8. Thank you for the post! It really helps to think about these things outside of our own little issues. We purchased our home about 8 months ago. Since then, a new neighbor has purchased the empty home across from us. We were excited to see someone finally take care of the house. The lawn has been left to die and their kid leaves his toys all over my yard, the street, and everyone else’s yard. The neighbors on the right let their 3 year old wander without supervision and they leave trash all over their yard and mine. The neighbors on the the left are helping foster kids who leave their trash all over my yard. Not to mention none of these parents watch their kids and they have literally been ganging up on my kids and hurting them. I have talked to the kids MANY times asking them nicely and eventually firmly to put their trash in the bins but it seems to make the issue worse. I have told the parents about the kids behavior. But again, they just don’t watch them. In our court everyone else has just let the kids trash stay in their yard and don’t care about the dead lawn. I honestly don’t even want to live here anymore. It’s strange. It’s a nice neighborhood, but when you turn into our court it’s the ugliest court. All dead lawns. I have worked hard these 8 months making our front yard nice. I’ve waved and smiled, chatted. I’m a afraid I will sound snooty if I ask if they need help with their yards. And it would be like 4 other yards I’d be working on. It really didn’t look this way when I purchased the home. I’m at a loss! Maybe if I help just one neighbor? I have 4 kids, 3 with special needs, a traveling husband, and I homeschool. Not a lot of time on my hands. Help!

    1. I’m so sorry to hear about this, Bethany! That’s a really tough situation. I don’t have kids myself, but I’m a firm believer that making friends with neighbors truly goes a long way. It’s unfortunately always awkward at first, and building a rapport to the level of being able to ask a neighbor to do something takes time, and it almost ALWAYS begins by going out of your way to be kind (at least, in my experience with mine).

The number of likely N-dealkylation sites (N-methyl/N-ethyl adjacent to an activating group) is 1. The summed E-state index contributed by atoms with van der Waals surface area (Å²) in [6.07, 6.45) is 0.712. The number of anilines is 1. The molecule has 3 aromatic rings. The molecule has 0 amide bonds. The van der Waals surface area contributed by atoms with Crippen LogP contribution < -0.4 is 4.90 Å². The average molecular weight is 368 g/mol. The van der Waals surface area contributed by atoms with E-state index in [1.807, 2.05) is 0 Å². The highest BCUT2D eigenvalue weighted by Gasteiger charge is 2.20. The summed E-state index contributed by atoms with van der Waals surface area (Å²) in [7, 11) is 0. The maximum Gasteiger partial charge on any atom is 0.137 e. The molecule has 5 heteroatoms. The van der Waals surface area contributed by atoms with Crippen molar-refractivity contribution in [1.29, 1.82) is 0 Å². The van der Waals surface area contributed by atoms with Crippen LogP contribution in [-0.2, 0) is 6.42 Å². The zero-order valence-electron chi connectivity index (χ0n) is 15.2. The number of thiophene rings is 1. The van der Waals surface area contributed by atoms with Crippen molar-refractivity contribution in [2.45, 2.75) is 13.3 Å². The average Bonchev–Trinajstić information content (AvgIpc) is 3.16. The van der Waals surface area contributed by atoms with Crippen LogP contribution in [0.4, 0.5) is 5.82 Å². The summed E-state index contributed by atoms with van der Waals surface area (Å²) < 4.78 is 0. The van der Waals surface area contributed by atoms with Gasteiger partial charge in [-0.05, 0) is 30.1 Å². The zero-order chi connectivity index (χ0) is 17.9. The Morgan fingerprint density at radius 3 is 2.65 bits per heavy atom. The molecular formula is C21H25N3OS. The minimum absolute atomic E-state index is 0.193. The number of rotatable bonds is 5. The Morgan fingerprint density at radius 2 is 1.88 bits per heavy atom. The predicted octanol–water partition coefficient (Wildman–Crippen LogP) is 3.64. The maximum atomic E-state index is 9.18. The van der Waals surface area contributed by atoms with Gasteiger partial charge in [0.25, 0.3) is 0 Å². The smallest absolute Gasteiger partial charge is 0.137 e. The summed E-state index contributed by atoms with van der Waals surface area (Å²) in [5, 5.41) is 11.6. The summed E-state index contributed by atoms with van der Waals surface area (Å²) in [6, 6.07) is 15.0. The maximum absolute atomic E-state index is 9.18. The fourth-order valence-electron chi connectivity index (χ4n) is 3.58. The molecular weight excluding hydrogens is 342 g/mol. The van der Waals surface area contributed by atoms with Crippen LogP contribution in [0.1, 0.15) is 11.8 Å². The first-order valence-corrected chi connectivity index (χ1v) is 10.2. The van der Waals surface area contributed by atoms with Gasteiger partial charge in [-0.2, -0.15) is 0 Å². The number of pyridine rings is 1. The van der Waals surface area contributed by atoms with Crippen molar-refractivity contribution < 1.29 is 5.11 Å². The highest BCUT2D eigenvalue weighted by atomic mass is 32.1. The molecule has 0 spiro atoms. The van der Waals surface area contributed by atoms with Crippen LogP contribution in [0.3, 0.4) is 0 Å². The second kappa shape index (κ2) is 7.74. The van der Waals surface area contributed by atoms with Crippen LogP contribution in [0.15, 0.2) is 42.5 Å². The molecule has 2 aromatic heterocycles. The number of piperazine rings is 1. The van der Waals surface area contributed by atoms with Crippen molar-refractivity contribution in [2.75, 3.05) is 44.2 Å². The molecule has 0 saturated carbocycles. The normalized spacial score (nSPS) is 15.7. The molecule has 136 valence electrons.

It sounds like your neighbors (such as the ones with foster children) are probably already dealing with a lot, so perhaps one small gesture of help can go a long way to starting that dialogue. They might have their hands full to the point where the neighbor asking about the lawn is the least of their worries (just from a “we don’t know what other people are going through” kind of thing), so you might get a completely different response than you expect. They might welcome the help. I don’t have all the answers of course, but in my opinion, starting from a friendly place is the best place. And if/when that doesn’t work, that’s what fences are for. I like to do the “natural” fence, so I am actually in the process of planting a nice tall hedge all along the back of my yard because one of the fences that divides us (that I don’t own myself) is breaking down and not being replaced. When it’s getting out of control as a last resort, such as doing property damage, there’s also HOAs and/or local code enforcers who can help (I had to do that once a few years ago over a tree falling down and it not getting cleaned up down the street, and it got immediately resolved).

      I hope you find resolution on your lawn!

  9. Have any wisdom for people that live in a condominium? I have a condo in Jacksonville, Florida and in the last 20 years the complex has been over-run with investors which means renters and they don’t care at all about their surroundings and I don’t understand. They smoke and flick their cigarettes or cigars (most likely pot) everywhere. They eat food and just drop the trash. I have tried to lay down new mulch but they have now put so much trash in it I don’t know what to do cover it with new mulch? I have put down grass and planted plants, but they just trample them. They leave furniture outside. I am very nice and act cordial but inside I’m seething.

    1. Hmm… first, I’m so sorry this is happening to you. It always sucks to have inconsiderate neighbors of any kind. Second, I would maybe suggest taking a look at how people in NYC care for the little patches of trees/soil outside of brownstones and such… that might give you some ideas on how those get fenced off to reduce trampling and damage (and even what kind of plants might withstand the constant battery). I remember when I last visited being surprised that people put so much care into just a few square feet of gardening space AND kept them maintained enough despite the foot traffic of people walking by. Hope that helps!